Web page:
Cholesterol is a lipid that is naturally present in our bodies and is an essential part of our cells. It is involved in the formation of hormones, vitamin D, biliary salts, and in transporting fats to all the tissues through the blood. Most of it is produced in the liver, and only a small part is taken in through diet (dairy products, eggs, meat, and fish).
Cholesterol circulates in the blood by linking to lipoproteins. The HDL (high-density lipoproteins) type, commonly known as ‘good cholesterol’ is eliminated from the liver when in excess, and it carries out a protective action. The LDL (low-density lipoproteins) variety known as ‘bad cholesterol’ is transported to several organs. The excess cholesterol that cannot be decomposed and metabolized is stored in the internal walls of the arteries, where it hardens, later causing deposits or plaque on the walls of the blood vessels. The narrowing of the arteries means that the blood can no longer flow as freely, which can lead to atherosclerosis and other severe complications.
High cholesterol can be treated through a change in lifestyle: weight loss and an increase in physical activity.
Why You Need To Exercise
An active, exercise filled lifestyle can help in combating high cholesterol. Physical exercise will help you better control your weight and blood pressure. Physical activity should be moderate, done daily for at least half an hour, and make you feel good – try to follow the NHS exercise recommendations. Physical exercise improves cardiovascular health by helping lower your cholesterol and your blood pressure, as well as strengthening your heart muscle directly.
The best exercise for you is that which is adapted for your age and physical condition. Aerobic activities such as swimming, race walking, step aerobics, biking, cross-country skiing, running, moderate weight lifting, or beginner flexibility exercises are all effective.
Beneficial Effects Of Physical Exercises
While walking, the blood flow returning to the heart increases as the veins of lower limbs contract, and this leads to a series of benefits. It helps against the thickening of the arterial wall. It helps stabilize the heartbeat preventing alterations of the pulse. It maintains blood pressure. It helps to prevent heart attacks and pain in the chest and also reduces harmful LDL levels while increasing proper cholesterol levels.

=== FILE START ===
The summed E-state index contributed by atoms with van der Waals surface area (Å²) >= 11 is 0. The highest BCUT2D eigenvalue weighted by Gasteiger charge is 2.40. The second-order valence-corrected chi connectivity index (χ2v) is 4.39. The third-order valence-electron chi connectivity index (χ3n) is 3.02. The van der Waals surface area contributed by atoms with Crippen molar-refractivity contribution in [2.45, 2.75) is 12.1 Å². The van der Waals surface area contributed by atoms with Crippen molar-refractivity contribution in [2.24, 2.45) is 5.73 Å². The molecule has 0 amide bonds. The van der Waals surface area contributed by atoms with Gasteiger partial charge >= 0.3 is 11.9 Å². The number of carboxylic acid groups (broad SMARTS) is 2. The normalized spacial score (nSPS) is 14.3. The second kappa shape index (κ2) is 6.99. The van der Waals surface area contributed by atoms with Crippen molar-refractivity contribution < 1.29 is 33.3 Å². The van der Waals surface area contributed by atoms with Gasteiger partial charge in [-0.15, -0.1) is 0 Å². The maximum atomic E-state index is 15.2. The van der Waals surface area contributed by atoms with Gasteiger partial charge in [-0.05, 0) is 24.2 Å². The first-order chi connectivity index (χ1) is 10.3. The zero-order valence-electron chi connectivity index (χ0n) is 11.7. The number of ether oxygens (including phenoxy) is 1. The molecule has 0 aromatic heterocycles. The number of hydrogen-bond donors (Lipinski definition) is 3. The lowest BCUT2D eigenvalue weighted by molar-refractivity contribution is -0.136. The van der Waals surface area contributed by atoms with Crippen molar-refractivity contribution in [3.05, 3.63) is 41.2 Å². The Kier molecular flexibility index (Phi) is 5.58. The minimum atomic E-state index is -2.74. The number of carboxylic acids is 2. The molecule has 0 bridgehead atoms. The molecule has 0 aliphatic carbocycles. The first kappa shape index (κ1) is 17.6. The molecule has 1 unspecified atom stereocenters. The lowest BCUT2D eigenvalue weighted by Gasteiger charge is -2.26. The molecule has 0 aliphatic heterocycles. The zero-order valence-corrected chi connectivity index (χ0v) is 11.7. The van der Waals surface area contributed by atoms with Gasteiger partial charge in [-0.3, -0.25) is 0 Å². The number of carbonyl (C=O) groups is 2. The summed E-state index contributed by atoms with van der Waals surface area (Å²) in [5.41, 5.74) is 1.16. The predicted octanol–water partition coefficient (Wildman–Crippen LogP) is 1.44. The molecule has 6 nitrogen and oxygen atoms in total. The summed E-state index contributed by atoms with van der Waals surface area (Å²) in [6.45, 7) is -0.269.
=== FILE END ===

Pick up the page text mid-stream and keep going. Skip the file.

When water is cool, it refreshes the skin and stimulates blood circulation. In turn, it speeds up the metabolism, which quickly leads to a feeling of intense hunger after each session. Swimming mildly stimulates the heart and circulatory system and therefore is a good sport for people recovering from a heart attack. It also stimulates the respiratory organs, forcing them to breathe regularly and deeply.
Stretching exercises promotes the excellent health of muscles, joints, and circulatory system and gradually improves cardiovascular diseases. They aim to increase mobility progressively and can be carried out at all ages. They can be especially beneficial for the elderly as they help to prevent everyday aches and pains. However, the intensity of the stretches should be adapted to the individual’s level of fitness, and it is crucial to avoid ‘jerking’ or forcing the stretch.
Massage improves blood circulation in the skin, subcutaneous tissues, and muscles. The increased blood flow means more oxygen and nutrients and ensures more metabolic residue is eliminated. As a result, the area massaged has vitality, muscle spasms disappear, and tissues are no longer tired. As such, a massage turns into a pleasant experience, a crucial point from a cardiovascular therapy point of view.
By letting your muscles waste away from lack of activity, you run the risk of falling ill or becoming weak. Particular cardiovascular diseases that don’t respond to pharmacological treatment can be effectively fought and cured through an adequate physical exercise program.